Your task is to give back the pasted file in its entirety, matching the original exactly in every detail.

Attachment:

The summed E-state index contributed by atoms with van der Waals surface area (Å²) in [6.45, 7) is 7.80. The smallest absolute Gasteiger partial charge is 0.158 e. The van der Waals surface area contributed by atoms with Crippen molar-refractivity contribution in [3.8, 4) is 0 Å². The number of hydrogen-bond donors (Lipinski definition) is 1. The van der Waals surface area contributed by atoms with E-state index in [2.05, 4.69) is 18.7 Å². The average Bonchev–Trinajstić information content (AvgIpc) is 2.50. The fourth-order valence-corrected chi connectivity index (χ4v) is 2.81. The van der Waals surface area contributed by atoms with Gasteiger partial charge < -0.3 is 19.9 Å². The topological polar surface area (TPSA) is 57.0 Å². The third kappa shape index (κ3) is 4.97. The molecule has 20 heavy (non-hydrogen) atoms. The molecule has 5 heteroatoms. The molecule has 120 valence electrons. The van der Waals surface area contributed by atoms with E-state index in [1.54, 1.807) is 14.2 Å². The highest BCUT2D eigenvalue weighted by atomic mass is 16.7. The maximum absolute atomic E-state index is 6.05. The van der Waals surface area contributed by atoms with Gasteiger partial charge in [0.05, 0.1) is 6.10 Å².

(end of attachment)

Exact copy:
The summed E-state index contributed by atoms with van der Waals surface area (Å²) in [6.45, 7) is 7.80. The smallest absolute Gasteiger partial charge is 0.158 e. The van der Waals surface area contributed by atoms with Crippen molar-refractivity contribution in [3.8, 4) is 0 Å². The number of hydrogen-bond donors (Lipinski definition) is 1. The van der Waals surface area contributed by atoms with E-state index in [2.05, 4.69) is 18.7 Å². The average Bonchev–Trinajstić information content (AvgIpc) is 2.50. The fourth-order valence-corrected chi connectivity index (χ4v) is 2.81. The van der Waals surface area contributed by atoms with Gasteiger partial charge < -0.3 is 19.9 Å². The topological polar surface area (TPSA) is 57.0 Å². The third kappa shape index (κ3) is 4.97. The molecule has 20 heavy (non-hydrogen) atoms. The molecule has 5 heteroatoms. The molecule has 120 valence electrons. The van der Waals surface area contributed by atoms with E-state index in [1.54, 1.807) is 14.2 Å². The highest BCUT2D eigenvalue weighted by atomic mass is 16.7. The maximum absolute atomic E-state index is 6.05. The van der Waals surface area contributed by atoms with Gasteiger partial charge in [0.05, 0.1) is 6.10 Å².